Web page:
Veggie Burgers: A Totally Unspiritual Way of Cheating During Lent?

During Lent, you may see two people eating identical meals. One of them may be doing so out of spiritual laziness, while the other person has worked very hard to get to this point . . .

During the Lenten fast, is it OK to eat tofu-burgers, egg substitutes, shrimp, and vegetarian dishes that are prepared in a delicious manner?

Or is it more spiritual to avoid all delicious food, and to make sure that Lenten meals are as bland as possible? (Disclaimer: I am not suggesting that tofu-burgers are delicious.)

After the fast, Russians might love a beefy "Putin burger" topped with caviar. But what would they say about tofu burgers during Lent?

There are multiple reasons for the fast.

One of the reasons is simply obedience. The Orthodox Church tells us to abstain from certain specific foods, so we do. Hamburgers and fish are prohibited. Shrimp and lobster are permitted. The point is not about what we like or don’t like. The point is that we obey the rules given to us. On this point, a trip to Red Lobster is obedient, while a simple tuna fish sandwich is disobedient.

Another reason for the fast is for the sake of spiritual exercise, so that our body learns to obey our mind, instead of the other way around. We are not to be slaves to our bodies. Rather, our body is to obey our mind, and our mind is to obey the direction of the Holy Spirit. There is nothing evil about eating a hamburger. But when our body wants a hamburger, and we tell our body “No!”, we are performing a spiritual exercise. It is sort of like weight lifting. The more you exercise, the stronger you get. That way when your body wants to sin, you have greater strength to tell your body “No!”, and to resist sin. On this point, it is good to tell your body “No!” when it wants to eat something delicious. Whether that delicious food is made of meat, or whether it is vegetarian, we gain benefit from the spiritual exercise of abstinence.

Of course, just as everyone is at a different level of physical fitness, so everyone is also at a different level of spiritual fitness. Some people can easily bench press 315 pounds. Other people struggle to bench press 135. Some people can go all day eating nothing but prosphora and drinking nothing but holy water. Other people are at the full extent of their current abilities, simply to avoid the hamburger.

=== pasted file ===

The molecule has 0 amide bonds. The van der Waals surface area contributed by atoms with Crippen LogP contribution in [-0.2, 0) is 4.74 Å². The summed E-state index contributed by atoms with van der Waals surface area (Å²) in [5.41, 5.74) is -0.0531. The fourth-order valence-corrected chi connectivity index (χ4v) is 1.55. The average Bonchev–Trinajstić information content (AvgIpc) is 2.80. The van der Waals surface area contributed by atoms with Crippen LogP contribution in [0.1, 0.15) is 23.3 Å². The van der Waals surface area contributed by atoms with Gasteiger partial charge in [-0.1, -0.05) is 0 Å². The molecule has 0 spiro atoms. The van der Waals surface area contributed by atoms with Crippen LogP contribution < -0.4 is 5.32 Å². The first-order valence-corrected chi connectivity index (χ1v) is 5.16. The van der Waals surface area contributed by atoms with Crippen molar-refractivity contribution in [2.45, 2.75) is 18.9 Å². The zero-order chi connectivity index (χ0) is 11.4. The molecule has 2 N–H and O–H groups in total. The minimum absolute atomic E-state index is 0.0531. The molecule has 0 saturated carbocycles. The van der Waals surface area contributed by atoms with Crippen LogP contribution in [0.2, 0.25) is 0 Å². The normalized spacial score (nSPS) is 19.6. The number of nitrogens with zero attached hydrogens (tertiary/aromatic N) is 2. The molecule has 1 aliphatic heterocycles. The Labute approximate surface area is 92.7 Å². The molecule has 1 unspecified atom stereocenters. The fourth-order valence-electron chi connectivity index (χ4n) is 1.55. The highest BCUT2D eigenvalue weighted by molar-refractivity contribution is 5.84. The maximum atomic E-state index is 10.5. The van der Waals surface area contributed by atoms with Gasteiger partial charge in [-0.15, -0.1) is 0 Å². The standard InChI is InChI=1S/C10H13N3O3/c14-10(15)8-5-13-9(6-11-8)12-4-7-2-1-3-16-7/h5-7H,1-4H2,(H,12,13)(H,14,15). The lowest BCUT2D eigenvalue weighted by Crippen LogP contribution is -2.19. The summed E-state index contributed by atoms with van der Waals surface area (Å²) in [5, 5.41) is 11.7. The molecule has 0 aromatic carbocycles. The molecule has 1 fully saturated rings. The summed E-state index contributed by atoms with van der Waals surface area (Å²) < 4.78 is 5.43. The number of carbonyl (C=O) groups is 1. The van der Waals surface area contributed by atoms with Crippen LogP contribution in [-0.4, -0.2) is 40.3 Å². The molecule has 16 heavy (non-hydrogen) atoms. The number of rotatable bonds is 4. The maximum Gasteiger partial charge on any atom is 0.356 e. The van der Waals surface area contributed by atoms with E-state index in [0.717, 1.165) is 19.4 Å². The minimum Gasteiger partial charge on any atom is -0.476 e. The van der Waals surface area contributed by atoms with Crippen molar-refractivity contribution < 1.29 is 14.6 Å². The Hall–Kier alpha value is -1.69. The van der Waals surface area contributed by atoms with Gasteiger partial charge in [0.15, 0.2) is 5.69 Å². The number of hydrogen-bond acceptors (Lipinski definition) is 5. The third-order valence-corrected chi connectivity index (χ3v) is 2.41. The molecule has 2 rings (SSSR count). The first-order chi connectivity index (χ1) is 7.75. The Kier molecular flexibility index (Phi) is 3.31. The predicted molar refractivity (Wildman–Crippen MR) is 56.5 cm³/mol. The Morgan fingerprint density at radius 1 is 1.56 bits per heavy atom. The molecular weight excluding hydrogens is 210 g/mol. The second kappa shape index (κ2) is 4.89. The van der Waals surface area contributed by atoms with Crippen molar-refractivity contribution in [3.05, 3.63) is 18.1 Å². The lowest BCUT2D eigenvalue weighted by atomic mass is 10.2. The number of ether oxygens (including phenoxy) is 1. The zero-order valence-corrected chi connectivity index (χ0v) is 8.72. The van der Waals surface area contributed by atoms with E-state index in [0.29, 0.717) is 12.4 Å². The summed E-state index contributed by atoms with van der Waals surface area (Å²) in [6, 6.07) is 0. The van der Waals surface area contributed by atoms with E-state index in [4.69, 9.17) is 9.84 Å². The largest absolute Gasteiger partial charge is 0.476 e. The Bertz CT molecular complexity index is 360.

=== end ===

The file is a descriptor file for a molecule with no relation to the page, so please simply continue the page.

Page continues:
This is why we keep our eyes on our own plates. Loading people down with too much exercise, too quickly, is disastrous both in the gym, and in the spiritual life. If you are able to lift 225, but you only lift 135, your strength will decline. If you can only lift 135 pounds, and you try to force yourself to lift 225, you will hurt yourself. 

We should be content when our Orthodox brothers and sisters simply avoid meat, eggs, and dairy. In so doing, they are being obedient, which is one of the central purposes of the fast. And at the same time, they are already saying “No” to certain things they find to be delicious, so they are benefiting from the spiritual exercise as well. Glory to God for this!

Of course, there are two sides to this story. If you can only lift 135 pounds now, and 5 years from now you are still lifting only 135 pounds, then something is wrong. You should be working hard to improve, and to lift more. Some meat substitutes have become so convincing that, during Lent, these foods may no longer represent sacrifice. And if we are honestly trying to exercise spiritually and to grow stronger, this is an important point to consider. Today, maybe a minimal amount of fasting is all you can handle. But there is no reason to be content with mediocrity. With the guidance of your priest, you can increase your fasting little by little, improving over time.

Everyone is at a different place, spiritually. And most of us are not well equipped to judge the quality of another person's fasting. During Lent, you may see two people eating identical meals. One of them may be doing so out of spiritual laziness, while the other person has worked very hard to get to this point. If you don't know where they are coming from, there is no way for you to know which direction they are going.

That's why we shouldn't concern ourselves with nitpicking the details, when we see how other people eat during Lent. Quibbling over tofu-burgers can cause spiritual harm, just as it could cause harm if you criticized the new guy at the gym, because you think he hasn’t added enough weight to his bench press.

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